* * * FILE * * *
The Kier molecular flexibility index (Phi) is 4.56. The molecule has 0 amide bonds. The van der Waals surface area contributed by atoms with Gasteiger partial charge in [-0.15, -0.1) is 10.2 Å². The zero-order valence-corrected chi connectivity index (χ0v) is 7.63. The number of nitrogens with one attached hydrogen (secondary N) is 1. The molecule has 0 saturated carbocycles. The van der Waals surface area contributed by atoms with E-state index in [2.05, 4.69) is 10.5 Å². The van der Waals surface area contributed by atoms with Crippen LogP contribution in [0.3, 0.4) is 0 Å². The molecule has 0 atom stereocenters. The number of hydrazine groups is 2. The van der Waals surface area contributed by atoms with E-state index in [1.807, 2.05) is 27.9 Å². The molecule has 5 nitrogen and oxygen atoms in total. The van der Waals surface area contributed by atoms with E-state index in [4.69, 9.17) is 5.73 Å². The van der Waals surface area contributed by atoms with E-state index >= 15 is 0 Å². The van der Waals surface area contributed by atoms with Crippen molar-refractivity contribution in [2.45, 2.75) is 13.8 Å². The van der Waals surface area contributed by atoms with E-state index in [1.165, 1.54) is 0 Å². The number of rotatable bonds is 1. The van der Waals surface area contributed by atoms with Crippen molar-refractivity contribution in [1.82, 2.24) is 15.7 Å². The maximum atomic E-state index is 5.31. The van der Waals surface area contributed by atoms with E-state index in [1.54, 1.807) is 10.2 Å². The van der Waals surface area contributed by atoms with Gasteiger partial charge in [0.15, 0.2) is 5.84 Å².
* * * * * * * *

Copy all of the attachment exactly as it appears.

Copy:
The Kier molecular flexibility index (Phi) is 4.56. The molecule has 0 amide bonds. The van der Waals surface area contributed by atoms with Gasteiger partial charge in [-0.15, -0.1) is 10.2 Å². The zero-order valence-corrected chi connectivity index (χ0v) is 7.63. The number of nitrogens with one attached hydrogen (secondary N) is 1. The molecule has 0 saturated carbocycles. The van der Waals surface area contributed by atoms with E-state index in [2.05, 4.69) is 10.5 Å². The van der Waals surface area contributed by atoms with Crippen LogP contribution in [0.3, 0.4) is 0 Å². The molecule has 0 atom stereocenters. The number of hydrazine groups is 2. The van der Waals surface area contributed by atoms with E-state index in [1.807, 2.05) is 27.9 Å². The molecule has 5 nitrogen and oxygen atoms in total. The van der Waals surface area contributed by atoms with E-state index in [4.69, 9.17) is 5.73 Å². The van der Waals surface area contributed by atoms with E-state index >= 15 is 0 Å². The van der Waals surface area contributed by atoms with Crippen molar-refractivity contribution in [2.45, 2.75) is 13.8 Å². The van der Waals surface area contributed by atoms with E-state index in [1.165, 1.54) is 0 Å². The number of rotatable bonds is 1. The van der Waals surface area contributed by atoms with Crippen molar-refractivity contribution in [1.82, 2.24) is 15.7 Å². The maximum atomic E-state index is 5.31. The van der Waals surface area contributed by atoms with E-state index in [1.54, 1.807) is 10.2 Å². The van der Waals surface area contributed by atoms with Gasteiger partial charge in [0.15, 0.2) is 5.84 Å².